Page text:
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have more gun violence. >> reporter: but a 2004 report by the national academy of science found that guns likely to be used in crimes were unlikely to be turned in at gun buybacks. the mayor says since 2009, los angeles has collected 8,000 guns at buybacks, a period in which violent crime in the city has dropped by 33%. >> this is part of a much bigger effort, a comprehensive effort to address gun and gang violence. and like i said, in the city of l.a., the proof is in the pudding. >> reporter: the line of cars stretched for six blocks as people waited up to three hours to turn in their guns. >> me turning my rifles in now is my sympathy card to connecticut. >> reporter: so many people are bringing their guns in here that l.a.p.d. officials say this is likely to be their most successful buyback ever. they expect to collect more than 2,500 guns before it's over. >> axelrod: john blackstone in los angeles, thank you. a sad sight here in new york today in a place that's seen its share of trouble lately. an endangered finback whale washed up alive on the beach oh the breezy point se
behind are hundreds of orphaned elephants. our contributing science correspondent m. sanjayan of the nature conservancy found a woman who has devoted her entire life to helping them at an elephant sanctuary in kenya. >> reporter: these orphaned elephants are getting a second chance at life thanks to their foster mother, dame daphne sheldrick. >> we tried to replicate what that baby elephant would have in the wild, the most important thing being a family. >> reporter: sheldrick has lived among elephants nearly 60 years and started the orphanage in the 1970s when killing elephants for their tusks became an international crisis. over the years, she has discovered elephants share many traits with humans: a long life-span, mourning of their dead and strong family bonds. that's led to new techniques for raising elephants in captivity. >> so we have a team of keepers that represents the elephant family that they've lost. and here in the nursery, the keepers or attendants are with the little orphans 24 hours a day because a baby elephant in a natural situation would never ever be left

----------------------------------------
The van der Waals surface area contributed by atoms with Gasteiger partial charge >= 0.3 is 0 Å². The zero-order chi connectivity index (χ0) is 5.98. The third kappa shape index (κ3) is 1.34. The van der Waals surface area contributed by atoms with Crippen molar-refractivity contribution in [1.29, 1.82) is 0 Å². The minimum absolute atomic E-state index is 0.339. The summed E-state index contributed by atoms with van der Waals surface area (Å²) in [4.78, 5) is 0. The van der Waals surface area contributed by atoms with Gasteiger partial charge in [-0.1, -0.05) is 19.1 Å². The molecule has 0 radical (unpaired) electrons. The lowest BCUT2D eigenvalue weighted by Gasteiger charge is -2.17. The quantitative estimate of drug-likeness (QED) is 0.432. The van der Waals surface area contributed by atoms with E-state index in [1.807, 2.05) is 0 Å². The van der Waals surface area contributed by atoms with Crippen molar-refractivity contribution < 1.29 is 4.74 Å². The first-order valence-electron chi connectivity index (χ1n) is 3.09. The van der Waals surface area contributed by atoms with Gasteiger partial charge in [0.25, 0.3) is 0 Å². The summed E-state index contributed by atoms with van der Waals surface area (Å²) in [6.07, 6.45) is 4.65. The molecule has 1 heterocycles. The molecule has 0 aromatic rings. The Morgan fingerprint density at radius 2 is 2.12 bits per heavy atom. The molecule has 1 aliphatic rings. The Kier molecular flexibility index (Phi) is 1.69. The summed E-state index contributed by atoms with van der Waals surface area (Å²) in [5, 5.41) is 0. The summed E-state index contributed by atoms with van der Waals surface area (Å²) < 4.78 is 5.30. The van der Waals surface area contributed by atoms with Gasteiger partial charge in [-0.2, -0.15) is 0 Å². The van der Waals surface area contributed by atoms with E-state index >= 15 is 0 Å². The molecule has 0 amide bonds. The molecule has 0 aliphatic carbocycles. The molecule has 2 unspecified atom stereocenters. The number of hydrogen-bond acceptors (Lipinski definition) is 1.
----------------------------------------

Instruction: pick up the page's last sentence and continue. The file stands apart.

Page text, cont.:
Search Results 0 to 2 of about 3 (some duplicates have been removed)